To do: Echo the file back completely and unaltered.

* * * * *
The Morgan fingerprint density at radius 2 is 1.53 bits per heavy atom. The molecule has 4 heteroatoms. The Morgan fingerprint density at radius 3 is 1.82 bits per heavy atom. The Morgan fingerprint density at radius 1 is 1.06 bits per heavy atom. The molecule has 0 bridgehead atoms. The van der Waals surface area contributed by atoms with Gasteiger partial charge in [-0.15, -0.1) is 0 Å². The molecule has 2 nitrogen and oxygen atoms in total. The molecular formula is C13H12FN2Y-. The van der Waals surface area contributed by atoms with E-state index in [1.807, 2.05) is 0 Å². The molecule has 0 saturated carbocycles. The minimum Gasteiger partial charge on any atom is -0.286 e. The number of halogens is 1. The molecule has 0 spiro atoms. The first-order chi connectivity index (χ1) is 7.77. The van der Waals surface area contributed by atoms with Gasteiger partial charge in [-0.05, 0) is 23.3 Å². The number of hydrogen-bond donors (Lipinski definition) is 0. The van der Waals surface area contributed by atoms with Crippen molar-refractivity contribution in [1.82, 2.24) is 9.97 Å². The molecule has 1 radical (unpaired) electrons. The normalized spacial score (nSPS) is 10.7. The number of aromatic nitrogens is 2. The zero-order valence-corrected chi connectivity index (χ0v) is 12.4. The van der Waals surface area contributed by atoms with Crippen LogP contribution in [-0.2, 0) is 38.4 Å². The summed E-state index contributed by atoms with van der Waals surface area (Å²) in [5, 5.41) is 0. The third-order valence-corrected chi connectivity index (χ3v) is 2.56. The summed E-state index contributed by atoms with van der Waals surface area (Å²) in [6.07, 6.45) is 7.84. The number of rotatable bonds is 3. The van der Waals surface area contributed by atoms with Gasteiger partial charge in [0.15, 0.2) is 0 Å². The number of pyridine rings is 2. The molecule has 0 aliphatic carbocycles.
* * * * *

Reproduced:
The Morgan fingerprint density at radius 2 is 1.53 bits per heavy atom. The molecule has 4 heteroatoms. The Morgan fingerprint density at radius 3 is 1.82 bits per heavy atom. The Morgan fingerprint density at radius 1 is 1.06 bits per heavy atom. The molecule has 0 bridgehead atoms. The van der Waals surface area contributed by atoms with Gasteiger partial charge in [-0.15, -0.1) is 0 Å². The molecule has 2 nitrogen and oxygen atoms in total. The molecular formula is C13H12FN2Y-. The van der Waals surface area contributed by atoms with E-state index in [1.807, 2.05) is 0 Å². The molecule has 0 saturated carbocycles. The minimum Gasteiger partial charge on any atom is -0.286 e. The number of halogens is 1. The molecule has 0 spiro atoms. The first-order chi connectivity index (χ1) is 7.77. The van der Waals surface area contributed by atoms with Gasteiger partial charge in [-0.05, 0) is 23.3 Å². The number of hydrogen-bond donors (Lipinski definition) is 0. The van der Waals surface area contributed by atoms with Crippen molar-refractivity contribution in [1.82, 2.24) is 9.97 Å². The molecule has 1 radical (unpaired) electrons. The normalized spacial score (nSPS) is 10.7. The number of aromatic nitrogens is 2. The zero-order valence-corrected chi connectivity index (χ0v) is 12.4. The van der Waals surface area contributed by atoms with Crippen LogP contribution in [-0.2, 0) is 38.4 Å². The summed E-state index contributed by atoms with van der Waals surface area (Å²) in [5, 5.41) is 0. The third-order valence-corrected chi connectivity index (χ3v) is 2.56. The summed E-state index contributed by atoms with van der Waals surface area (Å²) in [6.07, 6.45) is 7.84. The number of rotatable bonds is 3. The van der Waals surface area contributed by atoms with Gasteiger partial charge in [0.15, 0.2) is 0 Å². The number of pyridine rings is 2. The molecule has 0 aliphatic carbocycles.